Hypothesis 4: Organizational career management practices are positively related to older workers’ perceived employability.
Perceived Employability as a Mediator
In addition to the direct associations between the three antecedent factors and perceived employability, we also propose perceived employability as a mediator in the relationship between the three distinguished factors, on the one hand, and the intention to continue working until one’s retirement age, on the other hand. As regards the individual level, investing more time and effort in training and education will enhance employability in terms of occupational expertise and adaptability (Van der Heijden, 2005), thereby probably boosting the worker’s confidence regarding the ability to continue working at a satisfactorily level until his/her retirement age (see also De Coen et al., 2015). In turn, this is likely to positively affect his/her intention to continue working until his/her official retirement age (Newman, 2011).
As regards the job level, we already indicated that a job that offers opportunities for learning and development is related to higher levels of work-related flow and, consequently, to being more employable (Van der Heijden and Bakker, 2011). A lack of work engagement, which is conceptually related to flow, is also supposed to be one of the main reasons to resign (De Lange et al., 2008), and has been associated with the intention to retire early in previous scholarly work (Siegrist et al., 2006; Vodopivec and Dolenc, 2008; Von Bonsdorff et al., 2010; Schreurs et al., 2011). With respect to working longer, Kooij et al. (2010) stated that older workers should be offered intrinsically motivating jobs, i.e., managers should assure interesting jobs in which their older staff can accomplish worthwhile tasks in order to keep them motivated and thus employable. The results of longitudinal research by Van Solinge and Henkens (2011), among workers (N = 1600) from three Dutch private sector organizations and civil servants, point in the same direction, as they found that older workers with attractive jobs have a higher (planned) retirement age.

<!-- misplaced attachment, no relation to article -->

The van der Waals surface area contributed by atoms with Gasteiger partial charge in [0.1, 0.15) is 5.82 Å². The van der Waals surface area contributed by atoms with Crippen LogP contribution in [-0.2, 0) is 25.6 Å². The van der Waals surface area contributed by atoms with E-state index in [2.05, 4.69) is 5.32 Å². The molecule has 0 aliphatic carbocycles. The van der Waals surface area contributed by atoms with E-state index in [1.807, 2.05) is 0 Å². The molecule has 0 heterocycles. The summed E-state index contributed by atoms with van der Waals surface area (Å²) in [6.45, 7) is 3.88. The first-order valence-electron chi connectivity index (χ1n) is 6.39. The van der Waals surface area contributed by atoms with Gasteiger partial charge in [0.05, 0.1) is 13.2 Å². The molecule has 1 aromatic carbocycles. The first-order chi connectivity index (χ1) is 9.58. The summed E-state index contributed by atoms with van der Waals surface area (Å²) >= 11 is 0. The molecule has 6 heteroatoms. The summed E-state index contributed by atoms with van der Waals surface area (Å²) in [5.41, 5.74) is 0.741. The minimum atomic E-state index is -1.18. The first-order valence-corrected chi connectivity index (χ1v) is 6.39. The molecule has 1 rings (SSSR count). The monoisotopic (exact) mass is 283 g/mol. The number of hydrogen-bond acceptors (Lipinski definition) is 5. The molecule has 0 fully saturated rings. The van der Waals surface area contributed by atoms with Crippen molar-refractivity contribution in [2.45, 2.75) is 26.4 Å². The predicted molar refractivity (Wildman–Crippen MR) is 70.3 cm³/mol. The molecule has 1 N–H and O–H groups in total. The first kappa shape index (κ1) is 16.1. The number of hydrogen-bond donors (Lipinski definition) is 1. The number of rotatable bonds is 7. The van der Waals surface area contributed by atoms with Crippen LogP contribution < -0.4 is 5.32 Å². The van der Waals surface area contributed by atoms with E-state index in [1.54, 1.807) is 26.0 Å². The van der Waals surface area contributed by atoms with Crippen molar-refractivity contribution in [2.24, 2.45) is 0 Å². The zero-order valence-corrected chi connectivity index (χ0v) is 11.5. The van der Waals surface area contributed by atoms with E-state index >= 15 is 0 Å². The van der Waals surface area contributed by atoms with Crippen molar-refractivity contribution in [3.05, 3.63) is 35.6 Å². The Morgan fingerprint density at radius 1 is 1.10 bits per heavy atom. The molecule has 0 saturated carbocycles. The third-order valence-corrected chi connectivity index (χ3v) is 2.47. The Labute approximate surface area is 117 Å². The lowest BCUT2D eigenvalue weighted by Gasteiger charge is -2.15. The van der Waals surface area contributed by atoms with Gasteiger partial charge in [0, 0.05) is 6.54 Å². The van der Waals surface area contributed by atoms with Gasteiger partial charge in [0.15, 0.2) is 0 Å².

As regards the organizational level, Akkermans et al. (2019) already identified employability as an explanatory mechanism in the HR practices – outcome (i.e., organizational commitment) relationship. In a similar vein, De Coen et al. (2015) showed that self-awareness and adaptability negatively relate to older workers’ intention to retire via multiple paths, including enhancing self-directedness that, in turn, leads to a higher self-perceived employability. Therefore, it is important to sustain employees’ competencies throughout their career by means of investing in organizational career management practices (Verbruggen et al., 2008; Savickas et al., 2009).
Hypothesis 5: Perceived employability mediates the relationship between training and education in current expertise (H5a) and adjacent expertise (H5b), learning value of the job (H5c), organizational career management practices (H5d) and employees’ intention to continue working until their retirement age.
Control Variables: Perceived Health and Perceived Financial Situation
Poor or declining physical health status may preclude an individual from continuing to work (Fisher et al., 2016), and the most frequently cited reason for early retirement is poor health (Garcia-Gomez, 2011; Van Rijn et al., 2014). Results of the Survey on Health and Ageing in Europe (SHARE) showed that poor self-reported health is a strong predictor of labor force exit even after controlling for factors that are predictive of poor health such as obesity, problem use of alcohol, low job control and effort-reward imbalance (Van den Berg et al., 2010). On the other hand, Fasbender et al. (2014) found that the better older workers’ experienced subjective health in 1996 was, the higher their engagement in post-retirement employment in 2008. Therefore, we decided to control for the effects of perceived health in our research model.